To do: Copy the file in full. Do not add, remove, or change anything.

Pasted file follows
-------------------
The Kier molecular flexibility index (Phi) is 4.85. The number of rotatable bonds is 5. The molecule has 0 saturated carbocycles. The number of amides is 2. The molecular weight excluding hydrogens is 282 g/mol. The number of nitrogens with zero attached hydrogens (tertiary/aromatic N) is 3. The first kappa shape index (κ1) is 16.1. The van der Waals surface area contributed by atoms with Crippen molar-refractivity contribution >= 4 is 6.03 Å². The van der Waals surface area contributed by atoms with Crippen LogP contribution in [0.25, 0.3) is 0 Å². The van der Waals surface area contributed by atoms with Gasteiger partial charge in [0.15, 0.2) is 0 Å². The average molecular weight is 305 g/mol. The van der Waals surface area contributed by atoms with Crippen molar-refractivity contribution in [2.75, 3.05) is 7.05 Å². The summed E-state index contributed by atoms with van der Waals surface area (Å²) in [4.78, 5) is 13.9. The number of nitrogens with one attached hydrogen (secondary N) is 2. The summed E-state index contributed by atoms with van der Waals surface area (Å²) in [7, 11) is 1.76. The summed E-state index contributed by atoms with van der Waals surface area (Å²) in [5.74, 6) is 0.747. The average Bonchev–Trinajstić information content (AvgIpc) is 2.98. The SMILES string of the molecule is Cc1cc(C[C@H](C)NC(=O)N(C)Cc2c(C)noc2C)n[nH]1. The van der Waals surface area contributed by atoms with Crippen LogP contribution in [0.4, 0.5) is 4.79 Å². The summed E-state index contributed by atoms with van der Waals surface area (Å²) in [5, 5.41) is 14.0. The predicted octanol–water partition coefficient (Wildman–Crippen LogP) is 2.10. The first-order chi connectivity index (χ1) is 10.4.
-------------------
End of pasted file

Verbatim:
The Kier molecular flexibility index (Phi) is 4.85. The number of rotatable bonds is 5. The molecule has 0 saturated carbocycles. The number of amides is 2. The molecular weight excluding hydrogens is 282 g/mol. The number of nitrogens with zero attached hydrogens (tertiary/aromatic N) is 3. The first kappa shape index (κ1) is 16.1. The van der Waals surface area contributed by atoms with Crippen molar-refractivity contribution >= 4 is 6.03 Å². The van der Waals surface area contributed by atoms with Crippen LogP contribution in [0.25, 0.3) is 0 Å². The van der Waals surface area contributed by atoms with Gasteiger partial charge in [0.15, 0.2) is 0 Å². The average molecular weight is 305 g/mol. The van der Waals surface area contributed by atoms with Crippen molar-refractivity contribution in [2.75, 3.05) is 7.05 Å². The summed E-state index contributed by atoms with van der Waals surface area (Å²) in [4.78, 5) is 13.9. The number of nitrogens with one attached hydrogen (secondary N) is 2. The summed E-state index contributed by atoms with van der Waals surface area (Å²) in [7, 11) is 1.76. The summed E-state index contributed by atoms with van der Waals surface area (Å²) in [5.74, 6) is 0.747. The average Bonchev–Trinajstić information content (AvgIpc) is 2.98. The SMILES string of the molecule is Cc1cc(C[C@H](C)NC(=O)N(C)Cc2c(C)noc2C)n[nH]1. The van der Waals surface area contributed by atoms with Crippen LogP contribution in [0.4, 0.5) is 4.79 Å². The summed E-state index contributed by atoms with van der Waals surface area (Å²) in [5, 5.41) is 14.0. The predicted octanol–water partition coefficient (Wildman–Crippen LogP) is 2.10. The first-order chi connectivity index (χ1) is 10.4.